Technologic advances mean automated, wearable cameras are now feasible for investigating health behaviors in a public health context. This paper attempts to identify and discuss the ethical implications of such research, in relation to existing guidelines for ethical research in traditional visual methodologies. Research using automated, wearable cameras can be very intrusive, generating unprecedented levels of image data, some of it potentially unflattering or unwanted. Participants and third parties they encounter may feel uncomfortable or that their privacy has been affected (...)
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  41.  4
    Kant on Impenetrability, Touch, and the Causal Content of Perception.Colin Marshall - 2017 - European Journal of Philosophy 25 (2).
    It is well known that Kant claims that causal judgments, including judgments about forces, must have an a priori basis. It is less well known that Kant claims that we can perceive the repulsive force of bodies through the sense of touch. Together, these claims present an interpretive puzzle, since they appear to commit Kant to both affirming and denying that we can have perceptions of force. My first aim is to show that both sides of the puzzle have deep (...)
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  42.  61
    Queller's Separation Condition Explained and Defended.Jonathan Birch & James A. R. Marshall - 2014 - American Naturalist 184 (4):531-540.
    The theories of inclusive fitness and multilevel selection provide alternative perspectives on social evolution. The question of whether these perspectives are of equal generality remains a divisive issue. In an analysis based on the Price equation, Queller argued (by means of a principle he called the separation condition) that the two approaches are subject to the same limitations, arising from their fundamentally quantitative-genetical character. Recently, van Veelen et al. have challenged Queller’s results, using this as the basis for a broader (...)
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  43.  25
    Spatial Awareness: A Function of the Posterior Parietal Lobe?John C. Marshall, Gereon R. Fink, Peter W. Halligan & Giuseppe Vallar - 2002 - Cortex 38 (2):253-257.
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  44. The Functional Anatomy of a Hysterical Paralysis.John C. Marshall, Peter W. Halligan, Gereon R. Fink, Derick T. Wade & Richard S. J. Frackowiak - 1997 - Cognition 64 (1):B1 - B8.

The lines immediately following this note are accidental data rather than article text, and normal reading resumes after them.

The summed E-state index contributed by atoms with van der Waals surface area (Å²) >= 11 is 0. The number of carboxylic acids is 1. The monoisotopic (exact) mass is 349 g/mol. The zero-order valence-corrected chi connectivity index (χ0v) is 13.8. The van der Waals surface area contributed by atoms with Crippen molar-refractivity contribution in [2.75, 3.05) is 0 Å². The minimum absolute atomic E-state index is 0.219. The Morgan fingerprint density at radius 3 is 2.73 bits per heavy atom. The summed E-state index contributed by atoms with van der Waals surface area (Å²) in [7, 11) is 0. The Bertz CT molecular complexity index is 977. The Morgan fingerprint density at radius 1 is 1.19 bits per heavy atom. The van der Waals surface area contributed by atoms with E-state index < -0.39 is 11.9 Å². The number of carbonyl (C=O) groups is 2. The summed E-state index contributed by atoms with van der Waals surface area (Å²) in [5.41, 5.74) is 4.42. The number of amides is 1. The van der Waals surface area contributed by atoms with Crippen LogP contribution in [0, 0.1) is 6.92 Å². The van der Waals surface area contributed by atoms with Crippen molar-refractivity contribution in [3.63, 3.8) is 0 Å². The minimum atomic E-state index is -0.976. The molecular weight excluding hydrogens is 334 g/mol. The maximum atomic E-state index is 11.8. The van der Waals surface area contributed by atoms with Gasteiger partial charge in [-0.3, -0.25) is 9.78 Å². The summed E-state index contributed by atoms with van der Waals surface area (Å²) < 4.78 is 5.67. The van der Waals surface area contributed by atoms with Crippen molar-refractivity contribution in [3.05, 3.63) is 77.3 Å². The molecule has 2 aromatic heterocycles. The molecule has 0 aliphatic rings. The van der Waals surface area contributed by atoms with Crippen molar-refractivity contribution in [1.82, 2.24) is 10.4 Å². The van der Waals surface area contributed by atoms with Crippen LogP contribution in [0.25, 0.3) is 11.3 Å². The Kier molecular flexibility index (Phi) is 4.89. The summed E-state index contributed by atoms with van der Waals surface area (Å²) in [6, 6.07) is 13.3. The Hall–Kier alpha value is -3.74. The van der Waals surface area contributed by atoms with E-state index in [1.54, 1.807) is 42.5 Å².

45.  44
    Make the Stones Shout: Contemporary Museums and the Challenge of Culture.C. R. Marshall - 2011 - Diogenes 58 (3):35-44.
  46.  33
    Reason in the Short Treatise.Colin Marshall - forthcoming - In Yitzhak Melamed (ed.), The Young Spinoza. Oxford University Press.
    Spinoza’s account of reason in the Short Treatise has been largely neglected. That account, I argue, has at least four features which distinguish it from that of the Ethics: in the Short Treatise, (1) reason is more sharply distinguished from the faculty of intuitive knowledge, (2) reason deals with things as though they were ‘outside’ us, (3) reason lacks clarity and distinctness, and (4) reason has no power over many types of passions. I argue that these differences have a unified (...)
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  47.  2
    The Dawn of a Golden Age in Mathematical Insect Sociobiology.Nigel R. Franks, Anna Dornhaus, James Ar Marshall & F. X. Dechaume-Moncharmount - 2009 - In Juergen Gadau & Jennifer Fewell (eds.), Organization of Insect Societies: From Genome to Sociocomplexity. Harvard.
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  48.  32
    Communicative Punishment and the Role of the Victim.R. A. Duff & S. E. Marshall - 2004 - Criminal Justice Ethics 23 (2):39-50.
  49.  77
    Melnick, Kant's Theory of the Self. [REVIEW]Colin Marshall - 2010 - British Journal for the History of Philosophy 18 (5):950-952.
    The self for Kant is something real, and yet is neither appearance nor thing in itself, but rather has some third status. Appearances for Kant arise in space and time where these are respectively forms of outer and inner attending (intuition). Melnick explains the "third status" by identifying the self with intellectual action that does not arise in the progression of attending (and so is not appearance), but accompanies and unifies inner attending. As so accompanying, it progresses with that attending (...)
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  50.  15
    Criminal Responsibility and Public Reason.R. A. Duff & S. E. Marshall - 2007 - In Michael D. A. Freeman & Ross Harrison (eds.), Law and Philosophy. Oxford University Press.